First, I extend my sympathy to the residents of the noble Baroness’s village and, indeed, the many other people who have suffered as a result of flooding in the last couple of months. I suspect that the specific answer to the question she raises is that unfortunately it depends on the drafting of the specific insurance contract. However, I sympathise strongly and I assure her that we are looking very carefully at the issue of insurance—as she will know—particularly in the context of the Water Bill currently before your Lordships.
My Lords, has my noble friend seen reports stating that where there are trees, managing flooding control is very much easier—apparently they aid the removal of water from the surface very effectively—but that the EU encourages our farmers to cut down trees? I do not know whether this is true, but if it is has he any comment to make about it?
My noble friend is right that trees planted in the right places can do much to help with flooding before it happens, as it were. I am not aware that the EU encourages people to cut down trees. Specifically, though, through the RDPE, the funding that we get from the common agricultural policy has been used to plant many millions of trees.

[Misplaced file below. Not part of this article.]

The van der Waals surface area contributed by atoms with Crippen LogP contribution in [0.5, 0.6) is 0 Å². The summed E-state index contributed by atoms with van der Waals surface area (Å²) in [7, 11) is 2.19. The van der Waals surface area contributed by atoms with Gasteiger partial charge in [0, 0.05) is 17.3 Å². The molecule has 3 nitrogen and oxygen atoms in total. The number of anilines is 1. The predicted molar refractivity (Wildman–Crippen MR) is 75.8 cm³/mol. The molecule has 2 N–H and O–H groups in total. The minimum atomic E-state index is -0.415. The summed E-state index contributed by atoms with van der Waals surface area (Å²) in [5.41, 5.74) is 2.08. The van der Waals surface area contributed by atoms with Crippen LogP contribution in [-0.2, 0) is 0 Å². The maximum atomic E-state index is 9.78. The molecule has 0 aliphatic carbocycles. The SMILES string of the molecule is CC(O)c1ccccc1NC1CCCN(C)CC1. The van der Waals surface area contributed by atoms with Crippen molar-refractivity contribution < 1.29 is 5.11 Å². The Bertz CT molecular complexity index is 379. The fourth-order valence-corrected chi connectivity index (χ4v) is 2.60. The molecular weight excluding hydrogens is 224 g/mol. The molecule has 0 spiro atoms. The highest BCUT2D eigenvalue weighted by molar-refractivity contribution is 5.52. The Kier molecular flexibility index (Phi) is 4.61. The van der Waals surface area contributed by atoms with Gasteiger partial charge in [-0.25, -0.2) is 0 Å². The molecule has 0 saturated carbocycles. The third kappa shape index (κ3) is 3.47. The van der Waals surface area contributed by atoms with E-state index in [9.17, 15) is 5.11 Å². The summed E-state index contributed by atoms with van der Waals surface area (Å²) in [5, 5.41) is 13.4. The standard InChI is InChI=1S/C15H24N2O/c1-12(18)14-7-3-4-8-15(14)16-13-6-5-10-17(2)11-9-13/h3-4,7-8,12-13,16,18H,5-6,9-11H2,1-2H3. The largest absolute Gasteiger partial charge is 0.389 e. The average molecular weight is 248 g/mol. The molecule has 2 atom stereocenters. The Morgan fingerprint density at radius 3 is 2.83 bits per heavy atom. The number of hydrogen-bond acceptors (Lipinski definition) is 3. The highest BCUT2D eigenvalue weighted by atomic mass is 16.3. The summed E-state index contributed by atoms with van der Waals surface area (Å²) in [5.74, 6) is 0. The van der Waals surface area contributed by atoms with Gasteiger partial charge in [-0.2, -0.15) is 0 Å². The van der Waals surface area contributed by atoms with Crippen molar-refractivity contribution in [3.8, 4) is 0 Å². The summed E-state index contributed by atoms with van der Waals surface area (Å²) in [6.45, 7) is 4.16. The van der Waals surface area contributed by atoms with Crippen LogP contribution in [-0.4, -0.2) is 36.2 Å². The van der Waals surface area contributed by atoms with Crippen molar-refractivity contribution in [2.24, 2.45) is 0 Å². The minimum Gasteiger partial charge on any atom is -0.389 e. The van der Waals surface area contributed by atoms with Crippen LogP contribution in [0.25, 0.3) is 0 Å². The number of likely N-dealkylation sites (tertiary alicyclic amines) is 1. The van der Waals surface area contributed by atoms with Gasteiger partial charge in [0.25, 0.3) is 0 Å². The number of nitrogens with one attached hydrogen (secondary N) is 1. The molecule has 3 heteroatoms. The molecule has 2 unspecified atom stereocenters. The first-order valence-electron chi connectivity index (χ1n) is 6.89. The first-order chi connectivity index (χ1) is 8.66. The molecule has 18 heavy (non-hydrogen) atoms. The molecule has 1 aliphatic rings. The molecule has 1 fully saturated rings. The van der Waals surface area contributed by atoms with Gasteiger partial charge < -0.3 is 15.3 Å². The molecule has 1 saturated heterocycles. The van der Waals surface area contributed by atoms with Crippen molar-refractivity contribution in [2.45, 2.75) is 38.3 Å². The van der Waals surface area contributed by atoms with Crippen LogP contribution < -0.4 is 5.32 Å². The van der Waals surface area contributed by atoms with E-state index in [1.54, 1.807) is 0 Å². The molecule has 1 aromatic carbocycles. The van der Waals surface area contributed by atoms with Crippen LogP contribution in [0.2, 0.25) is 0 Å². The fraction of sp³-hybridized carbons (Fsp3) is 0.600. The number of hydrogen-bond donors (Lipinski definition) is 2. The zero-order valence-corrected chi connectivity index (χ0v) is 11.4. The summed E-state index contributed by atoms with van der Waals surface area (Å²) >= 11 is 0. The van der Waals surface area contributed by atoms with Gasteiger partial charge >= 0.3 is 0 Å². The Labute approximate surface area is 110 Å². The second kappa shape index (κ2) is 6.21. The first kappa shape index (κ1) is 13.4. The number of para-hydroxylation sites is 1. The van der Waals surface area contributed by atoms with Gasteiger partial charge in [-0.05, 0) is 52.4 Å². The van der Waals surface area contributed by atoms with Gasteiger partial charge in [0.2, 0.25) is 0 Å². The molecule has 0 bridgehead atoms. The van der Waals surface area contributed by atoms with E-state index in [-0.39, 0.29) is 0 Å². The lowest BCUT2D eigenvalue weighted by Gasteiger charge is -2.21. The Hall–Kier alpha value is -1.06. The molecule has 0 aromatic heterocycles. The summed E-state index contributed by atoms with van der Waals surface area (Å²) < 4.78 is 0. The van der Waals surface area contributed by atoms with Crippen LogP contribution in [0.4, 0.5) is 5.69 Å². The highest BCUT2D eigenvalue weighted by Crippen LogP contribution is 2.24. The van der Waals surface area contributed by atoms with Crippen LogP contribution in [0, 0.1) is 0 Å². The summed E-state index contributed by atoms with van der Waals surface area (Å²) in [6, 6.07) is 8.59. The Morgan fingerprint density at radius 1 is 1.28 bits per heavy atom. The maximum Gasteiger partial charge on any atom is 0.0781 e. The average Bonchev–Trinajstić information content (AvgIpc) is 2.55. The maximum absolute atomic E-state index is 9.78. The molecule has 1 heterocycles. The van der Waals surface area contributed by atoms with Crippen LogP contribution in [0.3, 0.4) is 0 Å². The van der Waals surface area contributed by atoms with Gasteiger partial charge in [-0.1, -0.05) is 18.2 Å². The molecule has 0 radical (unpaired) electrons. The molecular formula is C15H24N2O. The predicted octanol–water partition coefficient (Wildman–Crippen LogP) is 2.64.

My Lords, the noble Lord will be only too aware of the huge contribution that British agriculture makes to food security. Could he therefore tell us what assessment Her Majesty’s Government have made concerning the risk to food security due to poorly planned flooding amelioration and prevention schemes, which are allowing considerable areas of high-grade agricultural land to be taken out of production due to flooding?
I am grateful to the right reverend Prelate for coming to see me the other day to talk about these things. There is currently no evidence that flood events such as those experienced in 2007, 2009 or 2012—or, so far, in recent events—represent a threat to food security in the United Kingdom. According to the UK food security assessment, the UK enjoys a high level of food security as a developed, stable economy. I think it is more likely that disruption to transport links could impact access to food supplies, but we are watching this carefully.